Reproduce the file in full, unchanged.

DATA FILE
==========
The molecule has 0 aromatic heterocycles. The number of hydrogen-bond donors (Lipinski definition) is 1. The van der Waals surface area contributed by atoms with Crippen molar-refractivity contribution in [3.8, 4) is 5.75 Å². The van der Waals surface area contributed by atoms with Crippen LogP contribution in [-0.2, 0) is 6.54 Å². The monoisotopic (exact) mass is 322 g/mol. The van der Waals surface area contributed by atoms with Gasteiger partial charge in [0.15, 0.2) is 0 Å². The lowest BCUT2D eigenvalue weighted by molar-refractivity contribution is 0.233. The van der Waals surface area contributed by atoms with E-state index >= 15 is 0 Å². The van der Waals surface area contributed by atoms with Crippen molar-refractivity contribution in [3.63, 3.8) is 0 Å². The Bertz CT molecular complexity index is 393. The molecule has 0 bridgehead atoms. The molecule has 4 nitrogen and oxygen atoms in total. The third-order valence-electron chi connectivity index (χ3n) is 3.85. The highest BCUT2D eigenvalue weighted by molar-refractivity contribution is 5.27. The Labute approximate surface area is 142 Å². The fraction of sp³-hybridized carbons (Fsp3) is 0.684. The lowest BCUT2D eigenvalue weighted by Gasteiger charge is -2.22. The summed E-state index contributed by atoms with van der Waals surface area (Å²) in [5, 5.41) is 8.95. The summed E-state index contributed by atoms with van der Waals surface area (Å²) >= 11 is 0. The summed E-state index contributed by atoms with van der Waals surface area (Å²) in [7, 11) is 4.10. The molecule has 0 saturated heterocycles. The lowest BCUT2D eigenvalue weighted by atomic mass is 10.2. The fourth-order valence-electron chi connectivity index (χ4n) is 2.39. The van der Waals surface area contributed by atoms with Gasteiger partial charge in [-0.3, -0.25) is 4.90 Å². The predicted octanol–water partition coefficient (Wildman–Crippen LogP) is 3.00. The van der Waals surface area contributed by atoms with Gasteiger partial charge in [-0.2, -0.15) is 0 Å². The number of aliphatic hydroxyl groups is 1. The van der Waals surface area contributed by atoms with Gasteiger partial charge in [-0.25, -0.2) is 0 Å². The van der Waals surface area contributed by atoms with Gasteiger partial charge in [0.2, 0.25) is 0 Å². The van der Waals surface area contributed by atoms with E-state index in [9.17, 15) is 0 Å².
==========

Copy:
The molecule has 0 aromatic heterocycles. The number of hydrogen-bond donors (Lipinski definition) is 1. The van der Waals surface area contributed by atoms with Crippen molar-refractivity contribution in [3.8, 4) is 5.75 Å². The van der Waals surface area contributed by atoms with Crippen LogP contribution in [-0.2, 0) is 6.54 Å². The monoisotopic (exact) mass is 322 g/mol. The van der Waals surface area contributed by atoms with Gasteiger partial charge in [0.15, 0.2) is 0 Å². The lowest BCUT2D eigenvalue weighted by molar-refractivity contribution is 0.233. The van der Waals surface area contributed by atoms with E-state index >= 15 is 0 Å². The van der Waals surface area contributed by atoms with Crippen molar-refractivity contribution in [3.63, 3.8) is 0 Å². The Bertz CT molecular complexity index is 393. The molecule has 0 bridgehead atoms. The molecule has 4 nitrogen and oxygen atoms in total. The third-order valence-electron chi connectivity index (χ3n) is 3.85. The highest BCUT2D eigenvalue weighted by molar-refractivity contribution is 5.27. The Labute approximate surface area is 142 Å². The fraction of sp³-hybridized carbons (Fsp3) is 0.684. The lowest BCUT2D eigenvalue weighted by Gasteiger charge is -2.22. The summed E-state index contributed by atoms with van der Waals surface area (Å²) in [5, 5.41) is 8.95. The summed E-state index contributed by atoms with van der Waals surface area (Å²) >= 11 is 0. The summed E-state index contributed by atoms with van der Waals surface area (Å²) in [7, 11) is 4.10. The molecule has 0 saturated heterocycles. The lowest BCUT2D eigenvalue weighted by atomic mass is 10.2. The fourth-order valence-electron chi connectivity index (χ4n) is 2.39. The van der Waals surface area contributed by atoms with Gasteiger partial charge in [-0.3, -0.25) is 4.90 Å². The predicted octanol–water partition coefficient (Wildman–Crippen LogP) is 3.00. The van der Waals surface area contributed by atoms with Gasteiger partial charge in [-0.2, -0.15) is 0 Å². The number of aliphatic hydroxyl groups is 1. The van der Waals surface area contributed by atoms with Gasteiger partial charge in [-0.25, -0.2) is 0 Å². The van der Waals surface area contributed by atoms with Gasteiger partial charge in [0.2, 0.25) is 0 Å². The van der Waals surface area contributed by atoms with E-state index in [9.17, 15) is 0 Å².